Of Human Bondage
By W. Somerset Maugham
Why this book?
I first read Maugham’s 1916 semi-autobiographical novel in the sixth form. It describes late-Victorian adolescence and early manhood but, from my self-absorbed point of view as an Eighties teenager, it could have been written specially for me.
The one element that jarred was Mildred, the waitress with whom Philip Carey falls madly and inappropriately (because of their class difference) in love. Maugham makes her so ghastly, it’s hard to know what his hero sees in her.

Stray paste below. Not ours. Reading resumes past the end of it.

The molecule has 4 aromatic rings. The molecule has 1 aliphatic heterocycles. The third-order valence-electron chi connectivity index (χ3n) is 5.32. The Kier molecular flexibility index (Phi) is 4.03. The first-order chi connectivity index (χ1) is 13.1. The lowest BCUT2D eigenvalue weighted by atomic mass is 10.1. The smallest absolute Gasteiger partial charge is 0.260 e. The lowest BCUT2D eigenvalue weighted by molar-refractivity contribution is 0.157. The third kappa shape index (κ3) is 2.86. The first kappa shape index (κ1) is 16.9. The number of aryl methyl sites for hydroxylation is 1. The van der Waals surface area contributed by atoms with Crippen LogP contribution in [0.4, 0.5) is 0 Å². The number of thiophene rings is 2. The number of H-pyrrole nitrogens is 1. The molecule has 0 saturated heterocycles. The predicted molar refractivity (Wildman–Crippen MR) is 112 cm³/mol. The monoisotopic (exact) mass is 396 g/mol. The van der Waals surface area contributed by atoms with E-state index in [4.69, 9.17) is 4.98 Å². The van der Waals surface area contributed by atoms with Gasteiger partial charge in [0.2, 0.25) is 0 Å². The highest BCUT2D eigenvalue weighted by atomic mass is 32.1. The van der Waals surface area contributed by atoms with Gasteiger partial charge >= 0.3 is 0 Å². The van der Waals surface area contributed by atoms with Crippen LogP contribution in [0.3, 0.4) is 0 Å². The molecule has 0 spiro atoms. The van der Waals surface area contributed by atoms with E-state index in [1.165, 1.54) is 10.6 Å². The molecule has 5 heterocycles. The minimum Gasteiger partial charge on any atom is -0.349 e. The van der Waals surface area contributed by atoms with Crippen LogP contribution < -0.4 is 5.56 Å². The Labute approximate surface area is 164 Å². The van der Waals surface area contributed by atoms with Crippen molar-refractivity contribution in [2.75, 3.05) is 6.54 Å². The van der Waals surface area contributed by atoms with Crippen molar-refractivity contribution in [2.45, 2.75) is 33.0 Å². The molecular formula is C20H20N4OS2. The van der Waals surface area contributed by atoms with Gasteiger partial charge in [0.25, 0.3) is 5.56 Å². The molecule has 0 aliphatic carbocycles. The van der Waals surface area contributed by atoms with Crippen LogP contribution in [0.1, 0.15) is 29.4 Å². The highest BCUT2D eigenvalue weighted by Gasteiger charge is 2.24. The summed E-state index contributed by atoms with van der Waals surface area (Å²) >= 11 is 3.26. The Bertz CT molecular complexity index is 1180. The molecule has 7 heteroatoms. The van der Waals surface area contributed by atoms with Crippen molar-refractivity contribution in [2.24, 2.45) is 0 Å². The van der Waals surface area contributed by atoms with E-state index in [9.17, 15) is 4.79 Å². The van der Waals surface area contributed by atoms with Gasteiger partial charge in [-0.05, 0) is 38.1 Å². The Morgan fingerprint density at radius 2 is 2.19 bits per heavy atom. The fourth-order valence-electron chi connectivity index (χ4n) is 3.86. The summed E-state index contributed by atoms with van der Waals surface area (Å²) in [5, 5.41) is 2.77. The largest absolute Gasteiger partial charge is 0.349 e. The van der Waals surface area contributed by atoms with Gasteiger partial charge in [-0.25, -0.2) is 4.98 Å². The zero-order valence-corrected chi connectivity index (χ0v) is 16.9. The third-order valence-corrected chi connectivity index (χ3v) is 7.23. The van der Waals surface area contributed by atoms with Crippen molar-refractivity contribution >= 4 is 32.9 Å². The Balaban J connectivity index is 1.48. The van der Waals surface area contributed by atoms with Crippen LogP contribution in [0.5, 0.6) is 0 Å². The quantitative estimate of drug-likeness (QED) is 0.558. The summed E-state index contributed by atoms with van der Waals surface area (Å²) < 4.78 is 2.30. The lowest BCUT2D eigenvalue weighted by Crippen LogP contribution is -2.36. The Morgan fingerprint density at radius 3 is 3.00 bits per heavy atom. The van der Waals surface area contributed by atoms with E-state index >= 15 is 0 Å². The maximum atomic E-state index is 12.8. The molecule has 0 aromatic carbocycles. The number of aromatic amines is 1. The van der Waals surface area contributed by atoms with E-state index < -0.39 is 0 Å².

Her character makes much more sense when you know (as I didn’t at the time) that the author was discreetly gay. Maugham’s own transgression was to fall for lovers not of the wrong social standing, but the wrong sex. Once you realise that, Philip’s anguished passion becomes much more believable.
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